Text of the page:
Everybody will tell you that he/she has learned from experience. In truth everybody may just have cemented their personal beliefs. There is no interference of perspectives.
While I believe that as individuals we may believe whatever we want it is obvious that we need to act coherently as a company. Basis for action is always the analysis of the current situation. That is why we need single points of truth!
But if we all live in the same world why are our truths sometimes differing so much?
As humans we constantly try to make sense of life. We keep formulating beliefs as working hypothesis’ (“thinking fast”, according to Kahnemann). And we protect these believes as long as we can (hence the phenomenon of “cognitive dissonance”). Hence when observing a situation we have the tendency to interprete it in accordance with our beliefs. The funny thing is that it makes us believe them even stronger – even if they are wrong.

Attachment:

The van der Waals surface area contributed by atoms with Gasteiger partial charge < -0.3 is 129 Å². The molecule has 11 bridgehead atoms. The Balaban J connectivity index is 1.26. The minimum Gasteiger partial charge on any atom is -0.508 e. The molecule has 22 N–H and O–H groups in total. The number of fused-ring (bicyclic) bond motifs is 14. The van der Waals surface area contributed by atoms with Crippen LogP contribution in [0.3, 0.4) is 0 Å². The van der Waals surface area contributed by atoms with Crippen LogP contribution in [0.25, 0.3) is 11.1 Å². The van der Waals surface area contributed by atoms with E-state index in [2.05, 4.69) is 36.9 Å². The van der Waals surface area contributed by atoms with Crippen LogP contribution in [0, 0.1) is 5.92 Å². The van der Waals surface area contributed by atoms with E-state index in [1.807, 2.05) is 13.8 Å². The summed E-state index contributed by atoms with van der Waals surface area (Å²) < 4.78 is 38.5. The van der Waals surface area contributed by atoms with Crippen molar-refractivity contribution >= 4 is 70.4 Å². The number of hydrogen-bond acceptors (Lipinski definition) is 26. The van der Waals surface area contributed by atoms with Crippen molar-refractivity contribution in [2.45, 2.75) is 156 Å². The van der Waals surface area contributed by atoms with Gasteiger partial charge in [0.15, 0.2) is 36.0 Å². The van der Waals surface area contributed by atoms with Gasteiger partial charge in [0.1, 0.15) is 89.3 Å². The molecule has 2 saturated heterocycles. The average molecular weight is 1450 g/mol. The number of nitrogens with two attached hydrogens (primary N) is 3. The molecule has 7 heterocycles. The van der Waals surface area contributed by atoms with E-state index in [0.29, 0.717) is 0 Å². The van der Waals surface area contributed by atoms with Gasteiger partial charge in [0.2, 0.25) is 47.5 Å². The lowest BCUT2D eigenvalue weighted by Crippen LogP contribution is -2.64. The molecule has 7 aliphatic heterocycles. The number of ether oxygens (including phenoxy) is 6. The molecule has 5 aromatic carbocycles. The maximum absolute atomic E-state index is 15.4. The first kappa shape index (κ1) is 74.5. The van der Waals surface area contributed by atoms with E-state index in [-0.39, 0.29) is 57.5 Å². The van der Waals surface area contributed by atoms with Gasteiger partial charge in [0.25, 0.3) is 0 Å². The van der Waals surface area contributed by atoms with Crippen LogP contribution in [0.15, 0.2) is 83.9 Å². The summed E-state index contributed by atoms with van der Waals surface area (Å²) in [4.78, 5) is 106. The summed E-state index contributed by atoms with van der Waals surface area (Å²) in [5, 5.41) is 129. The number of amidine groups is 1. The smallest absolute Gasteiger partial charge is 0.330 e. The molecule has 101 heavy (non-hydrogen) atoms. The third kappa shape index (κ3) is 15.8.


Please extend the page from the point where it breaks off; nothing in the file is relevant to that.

2. Need of self-acceptance
(I guess that headline did get you!) We have the tendency to see ourselves as the heroes in our life’s story (at least if we are in good mental health). We are “up where we belong”. How could we live with ourselves otherwise? Hence we keep seeing the source of problems anywhere but in ourselves. You could see this as special form of belief: the unshakable belief that we are the good ones.
3. Devil in the details
Of cause sometimes there is no specific bias. Still the world is so complex that we keep abstracting to keep a grasp on it. And these abstractions sometimes are arbitrary. I see this most often when defining KPIs. Example: It is often reported that flying is saver than driving. That is true if you count the casualties per mile travelled. If you count the causalties per minute travelling flying is less safe than driving.